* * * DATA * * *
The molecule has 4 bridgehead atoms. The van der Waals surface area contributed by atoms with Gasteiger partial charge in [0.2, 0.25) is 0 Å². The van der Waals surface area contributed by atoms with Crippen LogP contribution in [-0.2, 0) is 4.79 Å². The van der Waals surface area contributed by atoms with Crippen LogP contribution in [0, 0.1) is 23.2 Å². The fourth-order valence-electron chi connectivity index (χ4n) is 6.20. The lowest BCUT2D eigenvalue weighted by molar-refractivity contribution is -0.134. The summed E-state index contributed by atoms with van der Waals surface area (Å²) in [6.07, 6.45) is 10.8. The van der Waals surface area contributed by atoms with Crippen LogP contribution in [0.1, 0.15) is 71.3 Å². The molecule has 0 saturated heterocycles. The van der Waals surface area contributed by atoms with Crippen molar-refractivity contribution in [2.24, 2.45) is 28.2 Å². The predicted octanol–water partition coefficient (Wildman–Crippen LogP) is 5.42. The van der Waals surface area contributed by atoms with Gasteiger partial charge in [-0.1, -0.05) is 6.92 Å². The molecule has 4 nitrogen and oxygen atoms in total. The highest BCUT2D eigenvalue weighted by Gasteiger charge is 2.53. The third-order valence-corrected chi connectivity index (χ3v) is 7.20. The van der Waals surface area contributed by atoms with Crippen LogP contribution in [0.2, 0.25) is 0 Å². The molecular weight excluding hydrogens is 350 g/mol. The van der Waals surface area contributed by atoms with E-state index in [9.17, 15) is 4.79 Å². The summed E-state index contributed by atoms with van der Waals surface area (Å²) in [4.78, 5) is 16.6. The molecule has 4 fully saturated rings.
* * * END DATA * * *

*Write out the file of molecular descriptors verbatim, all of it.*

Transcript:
The molecule has 4 bridgehead atoms. The van der Waals surface area contributed by atoms with Gasteiger partial charge in [0.2, 0.25) is 0 Å². The van der Waals surface area contributed by atoms with Crippen LogP contribution in [-0.2, 0) is 4.79 Å². The van der Waals surface area contributed by atoms with Crippen LogP contribution in [0, 0.1) is 23.2 Å². The fourth-order valence-electron chi connectivity index (χ4n) is 6.20. The lowest BCUT2D eigenvalue weighted by molar-refractivity contribution is -0.134. The summed E-state index contributed by atoms with van der Waals surface area (Å²) in [6.07, 6.45) is 10.8. The van der Waals surface area contributed by atoms with Crippen LogP contribution in [0.1, 0.15) is 71.3 Å². The molecule has 0 saturated heterocycles. The van der Waals surface area contributed by atoms with Crippen molar-refractivity contribution in [2.24, 2.45) is 28.2 Å². The predicted octanol–water partition coefficient (Wildman–Crippen LogP) is 5.42. The van der Waals surface area contributed by atoms with Gasteiger partial charge in [-0.1, -0.05) is 6.92 Å². The molecule has 4 nitrogen and oxygen atoms in total. The highest BCUT2D eigenvalue weighted by Gasteiger charge is 2.53. The third-order valence-corrected chi connectivity index (χ3v) is 7.20. The van der Waals surface area contributed by atoms with Crippen LogP contribution in [0.2, 0.25) is 0 Å². The molecular weight excluding hydrogens is 350 g/mol. The van der Waals surface area contributed by atoms with E-state index in [9.17, 15) is 4.79 Å². The summed E-state index contributed by atoms with van der Waals surface area (Å²) in [4.78, 5) is 16.6. The molecule has 4 fully saturated rings.